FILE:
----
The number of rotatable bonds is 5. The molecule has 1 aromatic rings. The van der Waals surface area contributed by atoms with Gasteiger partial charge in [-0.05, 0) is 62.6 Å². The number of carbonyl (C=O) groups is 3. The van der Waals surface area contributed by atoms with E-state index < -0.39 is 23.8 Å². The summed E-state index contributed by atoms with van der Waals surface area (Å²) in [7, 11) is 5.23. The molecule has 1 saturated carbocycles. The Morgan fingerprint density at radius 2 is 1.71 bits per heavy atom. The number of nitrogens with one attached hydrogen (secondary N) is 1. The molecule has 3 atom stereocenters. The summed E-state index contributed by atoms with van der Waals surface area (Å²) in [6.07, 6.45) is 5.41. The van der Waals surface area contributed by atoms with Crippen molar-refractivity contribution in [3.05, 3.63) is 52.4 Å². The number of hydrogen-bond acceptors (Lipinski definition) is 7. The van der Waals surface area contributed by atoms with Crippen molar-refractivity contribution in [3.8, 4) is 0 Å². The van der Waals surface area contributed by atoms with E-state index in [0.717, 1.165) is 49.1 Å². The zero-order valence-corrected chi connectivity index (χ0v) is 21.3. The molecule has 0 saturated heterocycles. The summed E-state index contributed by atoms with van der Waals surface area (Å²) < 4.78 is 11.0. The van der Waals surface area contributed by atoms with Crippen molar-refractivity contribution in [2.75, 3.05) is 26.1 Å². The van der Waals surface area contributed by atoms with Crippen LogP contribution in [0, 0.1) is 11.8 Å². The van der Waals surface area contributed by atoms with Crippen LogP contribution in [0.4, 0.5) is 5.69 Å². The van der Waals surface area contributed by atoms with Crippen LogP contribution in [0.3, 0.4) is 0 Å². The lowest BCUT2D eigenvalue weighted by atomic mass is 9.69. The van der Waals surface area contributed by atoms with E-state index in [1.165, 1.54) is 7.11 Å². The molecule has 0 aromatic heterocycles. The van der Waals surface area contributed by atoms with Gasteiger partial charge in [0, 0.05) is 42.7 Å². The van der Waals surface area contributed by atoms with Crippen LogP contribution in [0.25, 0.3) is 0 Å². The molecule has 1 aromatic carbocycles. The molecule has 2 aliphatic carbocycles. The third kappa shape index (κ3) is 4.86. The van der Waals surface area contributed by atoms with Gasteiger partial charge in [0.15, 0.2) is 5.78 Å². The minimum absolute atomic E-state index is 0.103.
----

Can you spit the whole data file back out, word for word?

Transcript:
The number of rotatable bonds is 5. The molecule has 1 aromatic rings. The van der Waals surface area contributed by atoms with Gasteiger partial charge in [-0.05, 0) is 62.6 Å². The number of carbonyl (C=O) groups is 3. The van der Waals surface area contributed by atoms with E-state index < -0.39 is 23.8 Å². The summed E-state index contributed by atoms with van der Waals surface area (Å²) in [7, 11) is 5.23. The molecule has 1 saturated carbocycles. The Morgan fingerprint density at radius 2 is 1.71 bits per heavy atom. The number of nitrogens with one attached hydrogen (secondary N) is 1. The molecule has 3 atom stereocenters. The summed E-state index contributed by atoms with van der Waals surface area (Å²) in [6.07, 6.45) is 5.41. The van der Waals surface area contributed by atoms with Crippen molar-refractivity contribution in [3.05, 3.63) is 52.4 Å². The number of hydrogen-bond acceptors (Lipinski definition) is 7. The van der Waals surface area contributed by atoms with Crippen molar-refractivity contribution in [3.8, 4) is 0 Å². The van der Waals surface area contributed by atoms with E-state index in [0.717, 1.165) is 49.1 Å². The zero-order valence-corrected chi connectivity index (χ0v) is 21.3. The molecule has 0 saturated heterocycles. The summed E-state index contributed by atoms with van der Waals surface area (Å²) < 4.78 is 11.0. The van der Waals surface area contributed by atoms with Crippen molar-refractivity contribution in [2.75, 3.05) is 26.1 Å². The van der Waals surface area contributed by atoms with Crippen LogP contribution in [0, 0.1) is 11.8 Å². The van der Waals surface area contributed by atoms with Crippen LogP contribution in [0.4, 0.5) is 5.69 Å². The van der Waals surface area contributed by atoms with Crippen LogP contribution in [0.3, 0.4) is 0 Å². The lowest BCUT2D eigenvalue weighted by atomic mass is 9.69. The van der Waals surface area contributed by atoms with E-state index in [1.165, 1.54) is 7.11 Å². The molecule has 0 aromatic heterocycles. The van der Waals surface area contributed by atoms with Gasteiger partial charge in [0, 0.05) is 42.7 Å². The van der Waals surface area contributed by atoms with Crippen LogP contribution in [0.25, 0.3) is 0 Å². The molecule has 1 aromatic carbocycles. The molecule has 2 aliphatic carbocycles. The third kappa shape index (κ3) is 4.86. The van der Waals surface area contributed by atoms with Gasteiger partial charge in [0.15, 0.2) is 5.78 Å². The minimum absolute atomic E-state index is 0.103.